I find it strange that our government and the media insist that Americans invest in the stock market, when it’s common knowledge few of us understand the stock market or how it works. Moreover, index “investors” aren’t participating at all. Ask the average American what companies they own in their retirement account and they’ll give you a blank stare.
Investing used to mean researching the company, learning about its founders, the mission and understanding the product they sell. It used to mean looking at the company’s financial statements. But not anymore. People give their money to a robot and use the stock market as an ATM without giving a damn about the consequences.
Within the next 10 years, over half the U.S. stock market will be comprised of index funds. If everyone owns every company, who holds that company accountable?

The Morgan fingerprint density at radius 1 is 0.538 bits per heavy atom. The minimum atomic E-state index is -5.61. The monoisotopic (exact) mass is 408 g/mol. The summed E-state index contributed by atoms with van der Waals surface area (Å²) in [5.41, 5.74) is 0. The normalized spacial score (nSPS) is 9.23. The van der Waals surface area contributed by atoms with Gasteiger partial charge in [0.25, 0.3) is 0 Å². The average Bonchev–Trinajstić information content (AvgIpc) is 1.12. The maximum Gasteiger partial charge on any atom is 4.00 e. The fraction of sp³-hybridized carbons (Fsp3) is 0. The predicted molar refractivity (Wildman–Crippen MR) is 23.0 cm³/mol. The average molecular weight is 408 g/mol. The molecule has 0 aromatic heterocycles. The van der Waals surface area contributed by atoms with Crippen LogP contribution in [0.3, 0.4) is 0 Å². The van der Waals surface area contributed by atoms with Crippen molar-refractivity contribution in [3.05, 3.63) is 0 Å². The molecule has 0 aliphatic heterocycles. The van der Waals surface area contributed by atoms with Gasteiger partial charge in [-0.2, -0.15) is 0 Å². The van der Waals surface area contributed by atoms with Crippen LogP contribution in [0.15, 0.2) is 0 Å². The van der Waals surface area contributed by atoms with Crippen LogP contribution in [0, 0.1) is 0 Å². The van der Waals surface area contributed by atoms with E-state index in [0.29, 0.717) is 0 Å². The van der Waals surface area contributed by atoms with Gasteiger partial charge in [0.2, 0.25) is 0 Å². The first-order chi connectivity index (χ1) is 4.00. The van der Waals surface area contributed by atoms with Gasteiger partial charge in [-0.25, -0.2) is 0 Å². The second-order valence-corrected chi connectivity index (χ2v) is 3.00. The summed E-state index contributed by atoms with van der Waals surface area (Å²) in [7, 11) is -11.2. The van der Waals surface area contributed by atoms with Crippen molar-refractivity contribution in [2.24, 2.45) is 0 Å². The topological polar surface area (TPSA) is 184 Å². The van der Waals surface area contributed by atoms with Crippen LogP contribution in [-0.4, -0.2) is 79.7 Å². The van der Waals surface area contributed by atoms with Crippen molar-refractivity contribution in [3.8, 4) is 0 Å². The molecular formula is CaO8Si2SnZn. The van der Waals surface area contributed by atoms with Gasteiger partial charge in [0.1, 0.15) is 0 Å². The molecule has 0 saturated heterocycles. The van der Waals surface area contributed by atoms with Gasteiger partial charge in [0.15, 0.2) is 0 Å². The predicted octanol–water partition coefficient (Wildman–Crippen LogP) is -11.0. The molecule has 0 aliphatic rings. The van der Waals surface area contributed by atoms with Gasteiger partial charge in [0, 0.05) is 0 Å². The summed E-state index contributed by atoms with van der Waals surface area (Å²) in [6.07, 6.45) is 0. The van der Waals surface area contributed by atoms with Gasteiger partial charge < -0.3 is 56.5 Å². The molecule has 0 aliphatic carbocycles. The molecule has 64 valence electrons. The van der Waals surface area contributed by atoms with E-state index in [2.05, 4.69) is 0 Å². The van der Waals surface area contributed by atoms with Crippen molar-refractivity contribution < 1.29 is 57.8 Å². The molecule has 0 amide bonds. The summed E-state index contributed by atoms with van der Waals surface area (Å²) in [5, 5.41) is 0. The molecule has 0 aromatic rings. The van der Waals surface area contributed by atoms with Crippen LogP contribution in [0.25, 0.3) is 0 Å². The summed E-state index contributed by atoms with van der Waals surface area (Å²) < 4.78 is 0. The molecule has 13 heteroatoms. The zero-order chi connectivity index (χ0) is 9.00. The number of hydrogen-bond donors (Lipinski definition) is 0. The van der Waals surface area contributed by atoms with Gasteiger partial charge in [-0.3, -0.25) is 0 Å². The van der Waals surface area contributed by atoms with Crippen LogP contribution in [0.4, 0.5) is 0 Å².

Decisions such as executive salaries, corporate policy and reorganization efforts are often voted on by the shareholders. Index investors give their voting rights to the financial firm through which they invested. Over 80% of the trillions of dollars invested in index funds belong to just three companies: Vanguard, Blackrock and State Street.
Do people actually trust these companies to do the right thing?
Related Reading: Why are Liberals So Stupid?
If you’re someone who cares about the environment, buys organic and local products, engages in political protests, etc., then you are a hypocrite if you outsource your entire investment portfolio to an index fund.
America’s bull market could run for another ten years and index investors will come out looking like geniuses. But at what cost? When even the pioneer of index funds has raised a red flag, I think it’s only fair for you to consider your options.
There is a weird pressure in America to invest in the stock market. But no personal finance class required in school? Why not teach a basic How the Stock Market Works to kids in high school? It’s odd that the American public is expected to invest in an asset class that our government knows for certain we don’t understand.
Just food for thought. Thanks for reading.